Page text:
Tim cushman

When my wife Nancy and I were opening Hojoko, a Japanese izakaya located next to the music-centric Verb Hotel in the Fenway neighborhood, we wired everything with the intent of having live bands.

As a lifelong musician, I wanted to create a space for music at a time when iconic venues across the city have been shuttering.

In the ’70s, there was an awesome music scene in Boston. Well, two scenes. There were blues clubs, and then there were rock clubs. They were small, but bands could make a living playing. There was enough demand and people loved going out. Plus, the drinking age was 18 then, so that helped.

But clubs like that have gone by the wayside. In the past few years, venues like T.T. the Bear’s, Church and Johnny D’s have closed. There’s definitely an underground scene still, but bands don’t get as much of an opportunity to perform.

We want to bring that back. We want Hojoko to be one of those old venues for new bands.

I grew up loving music. I went to high school in the ’60s, so I got to see all the really cool bands. I saw Jimi Hendrix, I saw Led Zeppelin on their first tour, the original Jefferson Airplane with Grace Slick.

I started playing guitar in high school in a band called Joe Foot and the Toe Jam, and got even more serious in the years after, playing at venues in Boston and Cambridge and getting into the Berklee College of Music, where I earned a degree in performance, specializing in jazz and classical guitar. I only took one summer off, and it was a summer I got a job in a restaurant. I swore I’d never work in another restaurant. But here I am.

 We want to bring that back. We want Hojoko to be one of those old venues for new bands.

I moved to Los Angeles and started going on auditions, including one with a member of the Runaways. But slowly I morphed into working in restaurants, which I realized could be a source of creativity and fun. I was in southern California, and it really kind of set the foundation for what we’re doing with California-inspired food today, even 37 years later.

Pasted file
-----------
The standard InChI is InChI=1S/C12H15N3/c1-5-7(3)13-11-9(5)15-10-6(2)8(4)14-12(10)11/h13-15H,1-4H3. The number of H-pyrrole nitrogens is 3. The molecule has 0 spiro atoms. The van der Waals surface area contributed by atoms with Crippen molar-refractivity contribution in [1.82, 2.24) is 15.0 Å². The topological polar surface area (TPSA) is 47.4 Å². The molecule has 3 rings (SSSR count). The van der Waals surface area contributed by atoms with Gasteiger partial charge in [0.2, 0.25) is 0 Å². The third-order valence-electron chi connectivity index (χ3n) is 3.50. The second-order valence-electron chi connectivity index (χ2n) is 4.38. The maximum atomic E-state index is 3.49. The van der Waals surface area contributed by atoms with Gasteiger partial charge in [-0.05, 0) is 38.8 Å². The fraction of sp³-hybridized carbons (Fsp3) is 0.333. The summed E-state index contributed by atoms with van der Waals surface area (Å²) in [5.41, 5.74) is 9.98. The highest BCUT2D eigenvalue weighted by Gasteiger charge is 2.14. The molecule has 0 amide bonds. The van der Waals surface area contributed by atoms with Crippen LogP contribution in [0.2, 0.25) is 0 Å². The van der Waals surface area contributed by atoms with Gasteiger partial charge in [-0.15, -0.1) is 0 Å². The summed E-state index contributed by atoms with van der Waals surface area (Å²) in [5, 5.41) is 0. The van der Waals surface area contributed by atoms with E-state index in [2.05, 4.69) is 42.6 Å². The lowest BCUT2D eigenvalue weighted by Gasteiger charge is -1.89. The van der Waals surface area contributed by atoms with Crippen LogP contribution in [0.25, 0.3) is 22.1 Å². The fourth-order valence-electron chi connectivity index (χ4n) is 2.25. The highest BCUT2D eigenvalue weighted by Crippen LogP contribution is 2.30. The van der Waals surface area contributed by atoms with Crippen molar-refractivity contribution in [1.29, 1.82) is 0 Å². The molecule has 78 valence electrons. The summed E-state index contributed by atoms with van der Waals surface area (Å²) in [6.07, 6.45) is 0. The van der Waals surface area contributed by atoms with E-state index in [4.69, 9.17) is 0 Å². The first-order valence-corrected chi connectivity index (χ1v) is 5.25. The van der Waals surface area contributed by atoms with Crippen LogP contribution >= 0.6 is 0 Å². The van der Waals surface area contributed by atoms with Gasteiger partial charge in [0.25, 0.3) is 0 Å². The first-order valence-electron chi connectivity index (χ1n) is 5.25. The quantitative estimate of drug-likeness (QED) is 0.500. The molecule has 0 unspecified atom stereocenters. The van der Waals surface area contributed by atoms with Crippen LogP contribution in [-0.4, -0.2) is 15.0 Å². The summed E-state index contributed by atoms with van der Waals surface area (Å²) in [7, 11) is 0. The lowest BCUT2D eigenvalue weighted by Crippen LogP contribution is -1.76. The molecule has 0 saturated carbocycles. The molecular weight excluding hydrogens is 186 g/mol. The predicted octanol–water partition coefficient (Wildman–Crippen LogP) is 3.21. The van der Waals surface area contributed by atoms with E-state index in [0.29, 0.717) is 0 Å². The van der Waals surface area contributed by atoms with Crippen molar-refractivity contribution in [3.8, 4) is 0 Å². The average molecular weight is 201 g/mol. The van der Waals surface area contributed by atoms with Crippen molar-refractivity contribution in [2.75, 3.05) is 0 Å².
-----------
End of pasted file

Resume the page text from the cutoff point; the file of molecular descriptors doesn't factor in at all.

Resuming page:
waitress tying on her apron

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I never stopped playing music, though. My wife Nancy also plays piano and guitar, and she sings. When we moved back to Boston, we put a band together called Blue Cheese. We were playing rock and roll in bars around town. Then when we opened O Ya, we went on hiatus for a bit and then regrouped, but with a different band that has a different name every time we play.

One of the most fun nights was when we were about to open Hojoko. Japanese heavy metal band Shonen Knife was set to play our opening night, but construction pushed the start date back, so we headed over to nearby Church, which has since closed, instead. Our band opened–that night calling ourselves Rock Shrimp.

A few months ago, Shonen Knife came back to play at Hojoko. It was just one performance of many we’ve held and are planning to hold in the future. We’re in talks with Berklee for a collaboration, and we host live bands, and regularly have DJs on Saturday nights before karaoke takes over for late night.

 I never stopped playing music.

But we really want to up the live bands. We want to bring it back to where there’s an opportunity for local bands, or smaller bands on tour, to perform in the city when other venues are closing. On Sept. 13, we’re hosting Hojoko Rocks to benefit the Girls Rock Campaign Boston, and on Sept. 15, the Boston Music Awards will announce nominees from Hojoko, and some of the bands will play live. We’re planning on starting a more regular series with them, as well. There’s also a Vanyaland x Hojokoween Rock Show planned for Oct. 31, which will feature two local bands.

What’s cool about our setup is that we don’t have a stage inside Hojoko. You’re literally up close and personal and the bands really respond to that too. You can come in for dinner and enjoy the restaurant and then stay as it turns more into a music-oriented environment. We even have shareable “For the Band” cocktails.

To that point, an important part of Hojoko is that we offer a late night menu. We did that for both the food and the music industries because I remember when I was in bands, you’d play and you’d get out and be starving. There isn’t a lot of late night; Boston goes to bed early. We said, let’s have a place where you can go and get good sushi and ramen and a burger, whether you’re in a band or getting off your shift at a restaurant.

For us, it’s about creating harmonies–both in the kitchen and behind the mic.

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Chef Tim Cushman has been cooking and consulting for over 30 years. Currently, Tim is Chef & Co-Proprietor of o ya in Boston and in New York City, Roof at Park South in New York City and the newly opened Hojoko Japanese Tavern in Boston and Covina in New York City.